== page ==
According to figures by Ireland’s Provisional Greenhouse Gas Emissions Report the country’s carbon footprint increased by 4.7% in 2021 compared to 2020.
The report, published by the Environmental Protection Agency (EPA), details Ireland’s greenhouse gas emissions starting from the year 1990 and spanning until 2021.
It concludes that much of the country’s carbon emissions was driven by an increased use of fossil fuels such as coal and oil to generate electricity. The report also points to significant carbon increases in both the agriculture and energy sectors over this period of time.
The report acknowledges that the continued geopolitical impact on fuel prices could mean increased use of fossil fuels which could impact achievement in the carbon budget.
Carbon emissions in agriculture increased by 3% over the space of a year, according to the report. Excluding land use, land use change and forestry (LULUCF), the report acknowledges agriculture in Ireland to be the biggest contributor to the country’s carbon emissions, with the overall emissions from the sector amounting to 37.5% of Ireland’s total.
According to the report, methane emissions from enteric fermentation, fuel management and fuel combustion contribute to the carbon release in this sector. In total, methane emissions contribute 69.5% of carbon release to the agriculture sector in Ireland and these emissions have increased by 1.8% since 2020.
The report shows that carbon output from Ireland’s energy sector increased by 17.6% over 2021. The report attributes this rise in emissions to the tripling of coal and oil used in electricity generation partly due to the fact that a gas fired power plant was offline. The report also acknowledges that electricity generation from wind and hydro power decreased across 2021 by 16% and 20%, respectively.
Energy generated from renewable sources in Ireland fell from a high of 42% in 2020 to 35% in 2021.
Across all industries, the annual change from 2020 to 2021 shows an increase across the energy, industrial and transport industries. According to the report, decreases in the carbon emissions in the residential sector can partly be pinned down to a decrease in Covid-19 restrictions as well as a milder winter and increased fuel prices.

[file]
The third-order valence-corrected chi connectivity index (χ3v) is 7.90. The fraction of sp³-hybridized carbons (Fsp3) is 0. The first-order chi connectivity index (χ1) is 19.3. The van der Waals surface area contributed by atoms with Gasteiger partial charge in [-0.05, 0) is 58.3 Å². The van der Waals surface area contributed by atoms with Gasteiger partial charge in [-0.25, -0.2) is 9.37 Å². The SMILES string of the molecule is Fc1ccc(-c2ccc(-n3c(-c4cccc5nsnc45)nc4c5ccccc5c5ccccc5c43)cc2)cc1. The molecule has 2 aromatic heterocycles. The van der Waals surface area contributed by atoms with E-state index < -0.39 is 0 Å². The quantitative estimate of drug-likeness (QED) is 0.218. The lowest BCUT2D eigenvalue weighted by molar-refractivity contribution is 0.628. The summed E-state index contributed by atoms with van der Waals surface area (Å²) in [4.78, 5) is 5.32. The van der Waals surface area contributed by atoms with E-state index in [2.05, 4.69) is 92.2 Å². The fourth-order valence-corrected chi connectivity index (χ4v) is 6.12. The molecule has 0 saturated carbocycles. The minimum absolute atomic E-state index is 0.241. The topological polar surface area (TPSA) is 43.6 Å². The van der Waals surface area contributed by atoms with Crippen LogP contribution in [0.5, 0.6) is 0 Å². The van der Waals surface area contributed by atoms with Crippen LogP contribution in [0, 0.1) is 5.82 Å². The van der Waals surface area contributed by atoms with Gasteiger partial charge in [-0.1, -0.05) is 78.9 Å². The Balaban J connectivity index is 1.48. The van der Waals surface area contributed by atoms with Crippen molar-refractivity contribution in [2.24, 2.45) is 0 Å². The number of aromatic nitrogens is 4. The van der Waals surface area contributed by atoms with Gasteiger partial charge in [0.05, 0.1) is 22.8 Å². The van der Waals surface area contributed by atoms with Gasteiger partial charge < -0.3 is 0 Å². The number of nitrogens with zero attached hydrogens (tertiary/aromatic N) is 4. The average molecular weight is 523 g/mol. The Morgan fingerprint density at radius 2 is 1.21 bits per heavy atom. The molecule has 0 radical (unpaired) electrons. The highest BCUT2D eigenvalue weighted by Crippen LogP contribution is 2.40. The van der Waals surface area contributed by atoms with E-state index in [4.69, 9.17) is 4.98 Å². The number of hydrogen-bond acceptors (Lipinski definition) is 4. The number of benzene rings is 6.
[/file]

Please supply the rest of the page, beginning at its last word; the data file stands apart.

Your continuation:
The report found that 23.5% of the first Carbon Budget (2021-2025) have already been used. The results of this report will require an average of an 8.4% annual carbon reduction to stay within the Carbon Budget 2021-2015.
Wise (formerly TransferWise) is the cheaper, easier way to send money abroad. It helps people move money quickly and easily between bank accounts in different countries. Convert 60+ currencies with ridiculously low fees - on average 7x cheaper than a bank. No hidden fees, no markup on the exchange rate, ever.
How to access the offer?
1- Click here
2- Select “Register''
3- Enter your email address, create a password, and select your country of residence
4- Fill out the required personal information, and the free first transfer offer will be applied automatically.
Benefits of the Multi-Currency Account:
- Free to create online
- Hold 50+ currencies
- Get multiple local bank details in one account (including EU, UK, US)
- Convert currency at the real exchange rate, even on weekends
- Spend whilst travelling on the Wise debit card without high conversion fees
Wise International Transfers:
- $1.5 billion saved by customers every year
- Send money to over 60 target currencies
- Lower fees for larger transfers
- No hidden fees. No bad exchange rates. No surprises.
- Send your money with a bank transfer, or a debit or credit card